Christophe de Ponfilly’s documentary on Ahmed Shah Massoud, the Tajik commander who led troops first against the Russians and then against the Taliban, was filmed during several visits to Afghanistan from 1981 to 1997, though its main portion deals with the latter period, when Massoud was fighting a seemingly futile battle that the world was largely ignoring. Over the years Ponfilly had befriended Massoud and his troops and there’s an intimacy to his portrayal of these warriors which makes the film unique. Ponfilly initially went to Afghanistan because he believed in the people’s struggle, but as the war against Russia was followed by a seemingly endless civil war, his mood became more one of depressed resignation. What is the point of taking pictures anymore, he wonders more than once, when nobody cares what’s happening here? And when an unreliable peace has been achieved and Massoud has been co-opted by a temporary, non-Taliban but very corrupt government in Kabul, he returns to France with a feeling of betrayal.
But that’s just a pause in the battle, and Pontfilly eventually returns, finding things as futile as ever with Massoud and his men preparing an attempt to dislodge the Taliban from a stronghold outside Kabul. The film can be confusing at times because Pontfilly assumes the viewer has a great deal of background knowledge when, in fact, most of us just have bits and pieces. But the quietly charismatic Massoud is a compelling screen presence, a quixotic leader who inspires his men by dint of his personal magnetism. He also comes across as a larger-than-life hero in a country with few such figures, a country which was once the warring ground of superpowers but then abandoned and left to the corrosive forces of unhinged religionists.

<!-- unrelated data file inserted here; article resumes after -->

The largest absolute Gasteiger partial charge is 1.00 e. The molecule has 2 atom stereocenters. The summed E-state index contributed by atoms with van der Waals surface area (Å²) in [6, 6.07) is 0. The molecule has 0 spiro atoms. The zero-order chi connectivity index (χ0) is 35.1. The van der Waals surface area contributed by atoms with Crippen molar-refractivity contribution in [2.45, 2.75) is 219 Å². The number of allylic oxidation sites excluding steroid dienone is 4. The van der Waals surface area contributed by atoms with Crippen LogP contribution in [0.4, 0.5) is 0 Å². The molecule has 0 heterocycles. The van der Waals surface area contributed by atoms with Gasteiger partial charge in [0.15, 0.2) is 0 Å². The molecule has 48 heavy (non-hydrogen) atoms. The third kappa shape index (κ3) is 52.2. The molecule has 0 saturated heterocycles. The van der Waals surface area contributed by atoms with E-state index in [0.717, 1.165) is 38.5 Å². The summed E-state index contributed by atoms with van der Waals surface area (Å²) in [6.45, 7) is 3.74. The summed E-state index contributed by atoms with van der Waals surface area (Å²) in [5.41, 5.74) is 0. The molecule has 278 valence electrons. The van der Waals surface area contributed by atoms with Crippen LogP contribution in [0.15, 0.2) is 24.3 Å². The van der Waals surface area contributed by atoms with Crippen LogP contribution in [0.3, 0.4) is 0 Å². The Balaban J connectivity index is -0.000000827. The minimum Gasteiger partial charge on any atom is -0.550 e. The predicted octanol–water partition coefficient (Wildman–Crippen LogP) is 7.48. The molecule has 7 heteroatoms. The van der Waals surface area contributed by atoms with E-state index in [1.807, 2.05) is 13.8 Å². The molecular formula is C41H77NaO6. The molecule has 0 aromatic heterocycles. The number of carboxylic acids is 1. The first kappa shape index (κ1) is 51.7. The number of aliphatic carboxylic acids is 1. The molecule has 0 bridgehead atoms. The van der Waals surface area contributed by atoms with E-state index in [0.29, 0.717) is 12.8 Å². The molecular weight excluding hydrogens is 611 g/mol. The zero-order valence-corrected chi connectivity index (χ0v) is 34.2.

Since the film ends in 1997, it’s missing an important postscript: On Sept. 9, 2001, Massoud was murdered by al Qaeda assassins. Two days later we finally entered the war.
Showing at the Detroit Film Theatre (inside the DIA, 5200 Woodward Ave., Detroit), Monday, Sept. 8, at 7:30 p.m. Call 313-833-3237.
Richard C. Walls writes about film for Metro Times. E-mail firstname.lastname@example.org.
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